The Plot: Married Police Detective Hae-jun (Park Hae-il) is a stickler for detail and like the Mounties, he always gets his man… or woman. He investigates the death of a man in a mountain climbing incident – an apparent accident or possible suicide. The late man’s Chinese wife Seo-rae (Tang Wei) is unconcerned about his death, expecting it to happen one day or another. She has an alibi too. As he digs deeper into the case, he becomes drawn to Seo-rae and finds a kindred spirit. He’s not sure whether she’s innocent of her husband’s death or whether she’s a black widow ensnaring him in her web…
The Verdict: After some outings in the TV and short film worlds, Park Chan-wook is back on the big screen doing what he does best – weaving together a character-driven story about death, murder, romantic obsession and the gray area between finding justice and the truth. It’s no surprise then to learn that Decision To Leave scooped up the Best Director award at the Cannes Film Festival earlier this year (for once, the festival got it right). It’s a typically intricate and involving police procedural from Park, combined with a Hitchcockian flair that recalls the spiralling crescendo of that director’s masterpiece Vertigo. Park is less interested in the final outcome though and more engaged with the effects of influence of one person on another. This leads to questions over whether the main character, a police detective, is becoming emotionally compromised to the point where solving the case is not a priority for him anymore.
It’s an interesting thematic concept to play around with. It’s not so much a game of cat and mouse but more about two cats circling each other, sizing each other up and then getting dangerously close to entwining each other. In his script with Seo-kyeong Jeong, Park has emphasised that rather than tell the story of loss as something tragic, he tried to express it with subtlety, elegance and humour in a manner that speaks to adults. And indeed he does. Such is the carefully-controlled, subtle tone that runs throughout the film that favours loaded glances, carefully-spoken words and hidden yearnings that even the characters wouldn’t admit to. It’s a more sophisticated take on the murder mystery than Hollywood could manage (there would have to be several more sex scenes, more overt violence and at least one car chase for it to work in the dream factory).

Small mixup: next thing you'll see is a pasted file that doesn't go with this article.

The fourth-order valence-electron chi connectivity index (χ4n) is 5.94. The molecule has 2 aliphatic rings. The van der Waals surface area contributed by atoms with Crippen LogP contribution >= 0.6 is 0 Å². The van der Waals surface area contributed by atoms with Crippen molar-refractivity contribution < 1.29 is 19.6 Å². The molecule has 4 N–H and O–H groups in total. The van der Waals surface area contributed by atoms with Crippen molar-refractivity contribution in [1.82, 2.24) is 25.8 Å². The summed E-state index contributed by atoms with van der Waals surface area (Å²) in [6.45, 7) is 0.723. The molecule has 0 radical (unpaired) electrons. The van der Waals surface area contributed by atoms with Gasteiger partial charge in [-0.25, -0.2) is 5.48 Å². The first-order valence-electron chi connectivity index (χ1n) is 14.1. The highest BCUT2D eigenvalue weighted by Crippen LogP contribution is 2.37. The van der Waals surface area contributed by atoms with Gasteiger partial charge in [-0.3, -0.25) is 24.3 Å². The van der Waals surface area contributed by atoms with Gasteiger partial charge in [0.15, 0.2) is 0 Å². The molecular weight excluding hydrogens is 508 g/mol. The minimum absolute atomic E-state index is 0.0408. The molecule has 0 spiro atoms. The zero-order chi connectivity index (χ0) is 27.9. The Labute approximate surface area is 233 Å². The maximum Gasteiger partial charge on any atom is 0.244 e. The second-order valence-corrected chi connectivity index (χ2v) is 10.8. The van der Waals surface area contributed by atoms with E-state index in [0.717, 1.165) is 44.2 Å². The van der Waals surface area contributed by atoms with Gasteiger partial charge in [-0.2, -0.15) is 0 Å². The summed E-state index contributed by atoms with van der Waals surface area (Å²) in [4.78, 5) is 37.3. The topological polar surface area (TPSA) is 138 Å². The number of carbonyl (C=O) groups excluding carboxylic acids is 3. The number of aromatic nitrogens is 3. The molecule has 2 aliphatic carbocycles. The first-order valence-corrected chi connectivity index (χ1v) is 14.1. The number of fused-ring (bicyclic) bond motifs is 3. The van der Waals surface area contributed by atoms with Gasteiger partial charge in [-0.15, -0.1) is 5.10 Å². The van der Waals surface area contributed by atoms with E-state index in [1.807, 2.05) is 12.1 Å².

The characters are so well drawn here. Hae-jun is an insomniac and a dogged detective who is often overshadowed by the women in his life. He casts a blind eye to keeping a professional distance from suspects, becoming drawn to their lives when his own lacks any real excitement. Seo-rae is a Chinese immigrant and caregiver who ends the life of one of her ill patients – does that indicate human compassion or murderous intent? She’s also an abused wife, thereby creating a motive for the apparent murder of her husband – or was it suicide? Park plays mind games with the audience as much as these two characters do with each other. While he adds in sub-plots involving the shady dealings of Seo-rae’s spouses (another one pops up later on), they’re mostly backstory details that bring latent danger. His beady focus is very much on the two leads, who under his considered direction give powerful performances that reveal more character details with each passing scene. It’s beautifully shot too, with a closing scene that is as cinematic as it gets. Decision To Leave is full of twisty thrills about the dangers of romantic obsession but with a level of filmmaking maturity that is often rare to find. Once again, Park Chan-wook is a modern master of filmmaking to be treasured.
Rating: 4 / 5
Review by Gareth O’Connor
Decision To Leave
Decision To Leave (South Korea / 15A / 139 mins)
In short: Twisty thrills
Directed by Park Chan-wook.
Starring Park Hae-il, Tang Wei, Go Kyung-Pyo, Jeong Min Park.